system--is told by Stubbs with that discernment and thoroughness of
analysis which have given him his rank as one of the few masterly
writers in this field.)

Feudalism had grown up from two great sources--the _beneficium_, and the
practice of commendation--and had been specially fostered on Gallic soil
by the existence of a subject population which admitted of any amount of
extension in the methods of dependence.

The beneficiary system originated partly in gifts of land made by the
kings out of their own estates to their kinsmen and servants, with a
special undertaking to be faithful; partly in the surrender by
land-owners of their estates to churches or powerful men, to be received
back again and held by them as tenants for rent or service. By the
latter arrangement the weaker man obtained the protection of the
stronger, and he who felt himself insecure placed his title under the
defence of the church.

By the practice of commendation, on the other hand, the inferior put
himself under the personal care of a lord, but without altering his
title or divesting himself of his right to his estate; he became a
vassal and did homage. The placing of his hands between those of his
lord was the typical act by which the connection was formed; and the
oath of fealty was taken at the same time. The union of the beneficiary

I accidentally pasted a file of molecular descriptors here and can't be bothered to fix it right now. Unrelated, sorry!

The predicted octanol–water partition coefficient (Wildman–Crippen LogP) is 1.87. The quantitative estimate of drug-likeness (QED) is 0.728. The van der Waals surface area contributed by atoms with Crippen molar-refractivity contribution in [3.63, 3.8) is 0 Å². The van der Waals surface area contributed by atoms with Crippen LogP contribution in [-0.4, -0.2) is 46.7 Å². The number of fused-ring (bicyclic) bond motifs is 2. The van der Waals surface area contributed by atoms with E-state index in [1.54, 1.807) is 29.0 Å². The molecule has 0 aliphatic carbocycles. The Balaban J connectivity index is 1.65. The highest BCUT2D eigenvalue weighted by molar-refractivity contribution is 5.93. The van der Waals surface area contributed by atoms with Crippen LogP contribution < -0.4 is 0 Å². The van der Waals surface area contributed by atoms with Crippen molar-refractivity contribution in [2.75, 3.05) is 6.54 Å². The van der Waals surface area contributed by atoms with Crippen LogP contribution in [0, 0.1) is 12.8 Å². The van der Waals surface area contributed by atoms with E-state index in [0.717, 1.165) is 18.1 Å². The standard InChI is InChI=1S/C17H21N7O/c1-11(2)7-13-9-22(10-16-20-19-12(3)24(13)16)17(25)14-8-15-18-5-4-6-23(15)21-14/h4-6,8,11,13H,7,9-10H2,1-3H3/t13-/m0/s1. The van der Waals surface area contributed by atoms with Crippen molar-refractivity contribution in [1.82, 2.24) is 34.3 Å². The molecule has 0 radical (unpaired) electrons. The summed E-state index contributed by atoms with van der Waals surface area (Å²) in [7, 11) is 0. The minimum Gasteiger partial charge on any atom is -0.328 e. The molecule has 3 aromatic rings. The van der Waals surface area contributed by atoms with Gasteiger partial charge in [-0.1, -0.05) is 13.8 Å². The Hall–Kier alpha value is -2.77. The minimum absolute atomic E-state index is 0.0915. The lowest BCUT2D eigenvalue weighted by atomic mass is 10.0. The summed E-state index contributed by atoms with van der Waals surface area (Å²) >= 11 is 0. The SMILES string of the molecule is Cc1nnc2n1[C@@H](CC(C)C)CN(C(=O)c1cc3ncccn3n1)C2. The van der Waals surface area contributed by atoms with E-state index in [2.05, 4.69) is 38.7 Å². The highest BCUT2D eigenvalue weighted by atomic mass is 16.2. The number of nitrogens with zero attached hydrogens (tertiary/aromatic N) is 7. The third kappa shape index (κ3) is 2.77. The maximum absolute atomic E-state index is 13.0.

tie with that of commendation completed the idea of feudal obligation--
the twofold engagement: that of the lord, to defend; and that of the
vassal, to be faithful. A third ingredient was supplied by the grants of
immunity by which in the Frank empire, as in England, the possession of
land was united with the right of judicature; the dwellers on a feudal
property were placed under the tribunal of the lord, and the rights
which had belonged to the nation or to its chosen head were devolved
upon the receiver of a fief. The rapid spread of the system thus
originated, and the assimilation of all other tenures to it, may be
regarded as the work of the tenth century; but as early as A.D. 877
Charles the Bald recognized the hereditary character of all benefices;
and from that year the growth of strictly feudal jurisprudence may be
held to date.

The system testifies to the country and causes of its birth. The
beneficium is partly of Roman, partly of German origin; in the Roman
system the usufruct--the occupation of land belonging to another
person--involved no diminution of status; in the Germanic system he who
tilled land that was not his own was imperfectly free; the reduction of
a large Roman population to dependence placed the two classes on a
level, and conduced to the wide extension of the institution.

Commendation, on the other hand, may have had a Gallic or Celtic origin,
and an analogy only with the Roman clientship. The German _comitatus_,
which seems to have ultimately merged its existence in one or other of
these developments, is of course to be carefully distinguished in its
origin from them. The tie of the benefice or of commendation could be
formed between any two persons whatever; none but the king could have
_antrustions_. But the comitatus of Anglo-Saxon history preserved a more
distinct existence, and this perhaps was one of the causes that